British, but not necessarily European

Can the family members of a British citizen rely on EU free movement law?

The United Kingdom is a Member State of the European Union. You could therefore be forgiven for thinking that the family members of British nationals would be covered by EU free movement law. However, generally, this is not the case.

Regulation 2 of the UK’s Immigration (European Economic Area) Regulations 2016 (which implements EU free movement law in the UK) defines an EEA national as “...a national of an EEA State who is not also a British citizen”. At first glance, it would therefore appear that the answer to the question is no. However it turns out it is much more complicated than that.

The family member of a British national can rely on EU free movement law in the following situations:

  1. When the British national has exercised their free movement rights by residing in another EEA country and are returning to the UK with their family member (known as the Surinder Singh route, see our previous blog post here for further information);
  2. When the British national is also a national of another EEA State, exercised their free movement rights by coming to the UK, and subsequently became a British citizen. Until recently, the UK Government did not allow these people to rely on EU free movement law. However this was declared incompatible with EU law by the Court of Justice of the European Union earlier this month (see our previous blog post here for further information);
  3. When the British national was born in Northern Ireland, has citizenship of the Republic of Ireland, and has never identified as British or held a British passport. This is due to the Good Friday Agreement in which both the UK and Irish Governments agreed to “recognise the birthright of all the people of Northern Ireland to identify themselves and be accepted as Irish or British, or both, as they may so choose”. This was the conclusion of the First-tier Tribunal (Immigration and Asylum Chamber) in a recent case in Northern Ireland reported here on the Free Movement blog and here by the Irish Times. The decision of the Tribunal may be subject to appeal and the determination has not yet been published so the precise details and scope of the ruling are currently unclear.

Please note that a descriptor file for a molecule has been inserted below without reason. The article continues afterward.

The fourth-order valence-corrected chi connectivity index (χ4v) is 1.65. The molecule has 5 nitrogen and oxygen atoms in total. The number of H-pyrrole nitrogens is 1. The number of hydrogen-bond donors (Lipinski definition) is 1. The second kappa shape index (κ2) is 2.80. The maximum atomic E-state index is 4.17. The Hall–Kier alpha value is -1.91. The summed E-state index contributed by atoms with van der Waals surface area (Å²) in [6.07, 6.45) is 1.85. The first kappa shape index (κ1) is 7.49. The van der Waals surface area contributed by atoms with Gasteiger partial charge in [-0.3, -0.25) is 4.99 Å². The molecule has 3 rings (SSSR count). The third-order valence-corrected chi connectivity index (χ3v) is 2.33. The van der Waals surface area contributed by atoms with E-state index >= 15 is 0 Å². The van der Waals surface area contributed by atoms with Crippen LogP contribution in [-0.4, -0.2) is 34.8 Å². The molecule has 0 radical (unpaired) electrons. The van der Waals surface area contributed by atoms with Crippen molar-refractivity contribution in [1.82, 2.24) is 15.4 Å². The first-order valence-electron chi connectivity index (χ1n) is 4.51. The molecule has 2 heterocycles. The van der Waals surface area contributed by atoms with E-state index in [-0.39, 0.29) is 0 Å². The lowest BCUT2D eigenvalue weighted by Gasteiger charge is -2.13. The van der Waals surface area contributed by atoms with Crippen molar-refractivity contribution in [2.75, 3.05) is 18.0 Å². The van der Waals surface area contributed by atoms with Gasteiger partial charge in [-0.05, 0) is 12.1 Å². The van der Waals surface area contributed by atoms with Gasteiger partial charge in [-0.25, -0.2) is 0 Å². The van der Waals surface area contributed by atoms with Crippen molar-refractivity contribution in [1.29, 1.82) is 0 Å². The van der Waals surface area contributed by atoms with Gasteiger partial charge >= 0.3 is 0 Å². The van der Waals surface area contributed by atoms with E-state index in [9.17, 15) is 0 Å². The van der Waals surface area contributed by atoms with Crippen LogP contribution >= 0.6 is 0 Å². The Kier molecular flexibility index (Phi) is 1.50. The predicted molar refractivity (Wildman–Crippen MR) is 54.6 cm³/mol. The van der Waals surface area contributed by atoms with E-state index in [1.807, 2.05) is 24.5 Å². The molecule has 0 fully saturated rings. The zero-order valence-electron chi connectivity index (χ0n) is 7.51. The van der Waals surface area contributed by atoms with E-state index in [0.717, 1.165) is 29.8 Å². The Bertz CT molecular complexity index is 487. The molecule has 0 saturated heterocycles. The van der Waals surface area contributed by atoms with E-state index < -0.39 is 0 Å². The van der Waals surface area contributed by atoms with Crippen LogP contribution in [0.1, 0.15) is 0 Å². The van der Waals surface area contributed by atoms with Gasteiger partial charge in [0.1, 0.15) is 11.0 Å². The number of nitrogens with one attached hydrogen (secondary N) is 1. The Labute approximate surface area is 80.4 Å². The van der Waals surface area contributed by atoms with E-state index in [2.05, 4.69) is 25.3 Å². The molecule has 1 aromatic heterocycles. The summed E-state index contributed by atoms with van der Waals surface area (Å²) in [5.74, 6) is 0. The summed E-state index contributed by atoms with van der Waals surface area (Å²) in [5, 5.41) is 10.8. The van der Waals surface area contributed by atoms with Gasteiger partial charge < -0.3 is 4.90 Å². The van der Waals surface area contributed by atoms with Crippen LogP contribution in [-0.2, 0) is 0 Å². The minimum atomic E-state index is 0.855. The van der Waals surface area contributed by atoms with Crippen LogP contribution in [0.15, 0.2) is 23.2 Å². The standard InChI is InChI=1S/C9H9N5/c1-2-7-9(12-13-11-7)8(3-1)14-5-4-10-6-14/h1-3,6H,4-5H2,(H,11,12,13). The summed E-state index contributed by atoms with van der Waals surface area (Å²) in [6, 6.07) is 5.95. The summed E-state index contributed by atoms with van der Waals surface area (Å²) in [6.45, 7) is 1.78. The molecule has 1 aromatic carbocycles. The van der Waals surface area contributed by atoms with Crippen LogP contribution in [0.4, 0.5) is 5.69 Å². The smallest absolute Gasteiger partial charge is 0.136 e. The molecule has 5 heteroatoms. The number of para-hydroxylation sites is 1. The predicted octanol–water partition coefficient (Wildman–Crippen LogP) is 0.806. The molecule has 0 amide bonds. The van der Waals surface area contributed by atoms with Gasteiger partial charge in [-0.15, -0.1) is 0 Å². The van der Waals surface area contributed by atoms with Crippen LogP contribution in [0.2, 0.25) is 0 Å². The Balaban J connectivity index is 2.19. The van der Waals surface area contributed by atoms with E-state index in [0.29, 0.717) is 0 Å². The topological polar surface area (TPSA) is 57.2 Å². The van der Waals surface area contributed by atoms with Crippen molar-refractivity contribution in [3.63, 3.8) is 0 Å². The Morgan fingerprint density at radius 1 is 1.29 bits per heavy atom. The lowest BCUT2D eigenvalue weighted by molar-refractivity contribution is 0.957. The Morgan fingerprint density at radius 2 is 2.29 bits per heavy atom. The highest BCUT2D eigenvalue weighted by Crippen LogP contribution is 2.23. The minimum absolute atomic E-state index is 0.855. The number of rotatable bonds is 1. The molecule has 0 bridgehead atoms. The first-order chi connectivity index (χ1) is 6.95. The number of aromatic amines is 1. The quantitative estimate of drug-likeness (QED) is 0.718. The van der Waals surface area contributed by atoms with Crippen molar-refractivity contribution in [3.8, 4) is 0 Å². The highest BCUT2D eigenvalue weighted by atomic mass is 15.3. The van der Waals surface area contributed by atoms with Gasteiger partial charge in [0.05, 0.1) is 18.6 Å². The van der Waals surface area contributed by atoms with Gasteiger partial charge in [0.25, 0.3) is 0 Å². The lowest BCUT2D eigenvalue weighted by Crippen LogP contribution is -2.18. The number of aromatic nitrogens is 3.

As is often the case with UK immigration law, things are rarely as simple as they first seem. The opportunity to rely on EU free movement law makes a significant difference to people applying for their partner to join them in the UK. EU free movement law has no income threshold, genuine and subsisting relationship requirement, or English language requirement. Furthermore, applications under EU law are granted for a period of 5 years rather than 2.5 years and are significantly cheaper than applications under UK immigration law; the fee is  £65 instead of £1,986 (2 x £993 as two applications are required) for the initial five year period of residence, and £65 instead of £2,297 for permanent/indefinite status. The difference in cost alone is enough of an incentive to try to fit into one of the above categories if at all possible.  

If you are looking for advice on whether you may be able to rely on EU free movement law, please get in touch via the contact page and one of our solicitors will get back to you as soon as possible.